G.I. Joe: The Rise of Cobra is not a great movie. It’s not even a good movie. But we need a different set of aesthetic criteria to judge it; as a film, it’s a failure, but as a two-hour, live-action Saturday morning cartoon, it’s wildly successful. It’s a double-fisted shot of over-the-top performances and flashback-based character development, with a healthy chaser of sexual tension. Clearly, this isn’t Star Trek —caliber science fiction. Joe isn’t out to challenge any of our preconceived notions or accepted mores. This is decidedly in the “America kicks evil’s ass” category, but playing on the status quo is really just a stepping stone to it’s ultimate goal: entertainment.
The plot is your fairly typical battle between good and evil. The G.I. Joes and a malevolent group centered around a disfigured mad scientist known only as “The Doctor” battle for control of M.A.R.S., Inc.’s newest and most deadly weaponry: nanomites! These microscopic critters will eat anything made of metal until they’re sent a stop signal, but unbeknownst to NATO, who funded this technology, they can also heal wounds, change a human’s behavior patterns, erase memories, and even alter someone’s physical appearance. Did someone say indestructible army of evil automatons? Though we’re launched into the battle with only a modicum of preparation, the film threads a series of flashbacks into the narrative to develop characters and elucidate motivations. These interludes are the film’s greatest strength, illuminating a surprising array of interrelationships between the Joes and their evil counterparts — ranging anywhere from classic sibling rivalry to love spurned to historical inevitability.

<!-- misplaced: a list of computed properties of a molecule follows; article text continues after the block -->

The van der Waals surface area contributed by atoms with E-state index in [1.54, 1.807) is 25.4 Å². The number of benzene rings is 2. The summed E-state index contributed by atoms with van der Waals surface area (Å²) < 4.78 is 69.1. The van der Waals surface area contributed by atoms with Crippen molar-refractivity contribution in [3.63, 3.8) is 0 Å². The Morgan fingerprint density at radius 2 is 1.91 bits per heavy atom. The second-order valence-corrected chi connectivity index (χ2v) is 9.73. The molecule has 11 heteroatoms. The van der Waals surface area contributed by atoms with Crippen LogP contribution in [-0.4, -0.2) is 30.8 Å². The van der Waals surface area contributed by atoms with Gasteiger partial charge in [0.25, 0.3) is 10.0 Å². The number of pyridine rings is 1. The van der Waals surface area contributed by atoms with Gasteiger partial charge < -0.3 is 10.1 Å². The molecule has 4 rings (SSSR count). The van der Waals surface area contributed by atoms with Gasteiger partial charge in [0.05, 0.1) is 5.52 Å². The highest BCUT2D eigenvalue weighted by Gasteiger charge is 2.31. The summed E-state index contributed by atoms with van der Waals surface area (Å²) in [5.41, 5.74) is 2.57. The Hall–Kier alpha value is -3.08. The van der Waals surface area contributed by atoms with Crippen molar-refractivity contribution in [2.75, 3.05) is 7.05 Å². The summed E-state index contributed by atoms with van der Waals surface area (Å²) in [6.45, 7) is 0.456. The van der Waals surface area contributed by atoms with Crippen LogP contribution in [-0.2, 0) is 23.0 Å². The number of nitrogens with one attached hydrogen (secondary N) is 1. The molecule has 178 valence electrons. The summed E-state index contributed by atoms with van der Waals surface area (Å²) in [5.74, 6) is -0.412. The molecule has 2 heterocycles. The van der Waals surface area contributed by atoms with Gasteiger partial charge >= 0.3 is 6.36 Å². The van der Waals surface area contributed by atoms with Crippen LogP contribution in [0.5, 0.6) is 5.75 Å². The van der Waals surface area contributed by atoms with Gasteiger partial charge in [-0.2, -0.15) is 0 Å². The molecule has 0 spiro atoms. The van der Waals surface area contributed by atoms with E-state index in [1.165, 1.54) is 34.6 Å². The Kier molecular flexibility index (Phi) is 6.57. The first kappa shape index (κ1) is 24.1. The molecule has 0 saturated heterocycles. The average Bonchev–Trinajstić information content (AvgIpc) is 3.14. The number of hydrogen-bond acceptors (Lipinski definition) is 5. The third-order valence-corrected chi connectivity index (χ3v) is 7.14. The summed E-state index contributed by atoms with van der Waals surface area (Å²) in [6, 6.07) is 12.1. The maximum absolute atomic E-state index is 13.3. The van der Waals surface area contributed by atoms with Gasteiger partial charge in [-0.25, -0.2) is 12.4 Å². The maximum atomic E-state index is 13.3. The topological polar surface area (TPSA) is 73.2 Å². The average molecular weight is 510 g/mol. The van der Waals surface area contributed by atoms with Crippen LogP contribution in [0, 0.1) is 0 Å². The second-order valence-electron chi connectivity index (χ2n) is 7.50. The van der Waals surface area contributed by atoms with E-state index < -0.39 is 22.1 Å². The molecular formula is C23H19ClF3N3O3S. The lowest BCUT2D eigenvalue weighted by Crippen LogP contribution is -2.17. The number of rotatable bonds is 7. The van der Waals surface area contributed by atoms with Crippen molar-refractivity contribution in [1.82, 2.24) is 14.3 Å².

The plot isn’t necessarily “classical,” the writers certainly drew on some of the more enterprising elements of the Saturday morning cartoon fair when developing their narrative arc. The performances are intentionally laughable and one-dimensional, but with names like Snake Eyes, Dr. Mindbender and Cobra Commander, how could they not be? Only Channing Tatum, playing the lead as Duke, seems to have missed the joke – but even that works in the film’s favor, giving it some so-bad-it’s-good flair. When I wasn’t caught up in one of the crisp action sequences or distracted by the exaggerated cat-walk of the Baroness (Sienna Miller), I delightedly marveled at Tatum’s theatrical ineptitude. And though I can’t reveal the actor’s name without giving away an essential plot twist, the evil Doctor’s calculating tone and jerky mannerisms yielded the most satisfying caricature in the film. The over-long running time and the limited repartee are the only two real complaints. During their inevitable but nonetheless enjoyable courting ritual, Riptide (Marlon Wayans) and Scarlett (the innocently beautiful Rachel Nichols) steal most of the film’s stimulating banter, leaving the rest of the cast with little more than terse one liner’s like “Oh my God” and “Now you die!” Perhaps that’s only fitting for a film made in association with a toy company, but hopefully the producers will correct this shortcoming before rolling out a sequel.